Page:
From time to time, we revisit an original Air Facts article that we think would make enjoyable and worthwhile reading today. So it is with Leighton’s “Flight 700,” his story of flying with iconic Captain Robert Buck in a 707 at the beginning of the Jet Age. This is a detailed description of a flight, and like us, you will no doubt marvel at how much has changed.
Fly along with new contributor Adrian Ryan, as he shares the story of his first solo, at a busy airline airport in Cyprus. To top things off, the flight was just a few days before his 69th birthday. Do you remember the thrill of your first solo? Share your story.
The mission was to fly my aircraft 6000 miles from my home in Auckland, New Zealand to its new home in California. What an opportunity! Over 40 hours of flying over the ocean to places you could only dream about. After all, how many private pilots have Pago Pago (PPG) and Christmas Island (CXI) in their log books?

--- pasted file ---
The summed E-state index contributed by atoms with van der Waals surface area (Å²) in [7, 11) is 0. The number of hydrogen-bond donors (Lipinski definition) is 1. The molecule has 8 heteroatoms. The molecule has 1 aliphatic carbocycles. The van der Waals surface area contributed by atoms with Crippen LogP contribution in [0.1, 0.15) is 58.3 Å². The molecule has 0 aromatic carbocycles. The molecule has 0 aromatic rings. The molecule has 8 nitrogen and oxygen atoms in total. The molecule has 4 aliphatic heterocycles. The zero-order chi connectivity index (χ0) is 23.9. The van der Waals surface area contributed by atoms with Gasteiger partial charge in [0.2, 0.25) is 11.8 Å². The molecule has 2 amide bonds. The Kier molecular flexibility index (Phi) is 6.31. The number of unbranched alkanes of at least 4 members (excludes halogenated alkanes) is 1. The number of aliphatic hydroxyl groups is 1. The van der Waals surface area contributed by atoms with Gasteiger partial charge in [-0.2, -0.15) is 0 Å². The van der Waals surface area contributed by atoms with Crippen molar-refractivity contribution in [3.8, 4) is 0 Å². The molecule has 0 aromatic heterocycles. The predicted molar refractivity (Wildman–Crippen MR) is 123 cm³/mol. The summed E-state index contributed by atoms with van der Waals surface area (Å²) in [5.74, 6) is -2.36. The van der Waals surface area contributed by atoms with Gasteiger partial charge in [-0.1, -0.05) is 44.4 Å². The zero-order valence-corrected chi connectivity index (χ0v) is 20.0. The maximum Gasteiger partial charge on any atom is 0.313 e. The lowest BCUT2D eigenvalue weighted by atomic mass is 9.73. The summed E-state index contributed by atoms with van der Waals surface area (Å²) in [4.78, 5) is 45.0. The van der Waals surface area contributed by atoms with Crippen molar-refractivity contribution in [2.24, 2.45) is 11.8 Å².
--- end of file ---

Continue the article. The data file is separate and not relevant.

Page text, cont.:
While flying 737s in and around the South Pacific, Captain John Laming often witnessed the local youth racing a 737 down the runway on their Honda Goldwing motorcycles. Read about this incredible tradition.
A self-described “comedy of errors” causes a captain to misdiagnose an in-flight problem and put his 737 into a steep dive at night over the South Pacific. In hindsight, this rapid descent turned out to be unnecessary. See why.
In late 1952, the sole Royal Australian Air Force contribution to the defence of Darwin was two Wirraways, a Lincoln bomber and a Dakota. A few weeks before my first arrival at Darwin, one of the Lincoln pilots, Warrant Officer Jack Turnbull, a former Spitfire pilot, wrote off a Wirraway in a crosswind landing. The Wirraway was tricky to land in crosswinds and Jack had lost control and ground-looped seconds after touch down. He exited stage left quickly as it caught on fire.
Flight 420, a Boeing 737 to Hong Kong, departed from a small island on the Equator at about the same time as an unnamed typhoon was born 2,000 miles further west. The depression that spawned the typhoon had been tracked by U.S. Navy weather satellites for several days. As it slowly spun in a westerly direction from 500 miles north of Ponape in the Carolines, the weather forecasters decided it met all the attributes of a maturing typhoon and from a list of names, selected Juliet.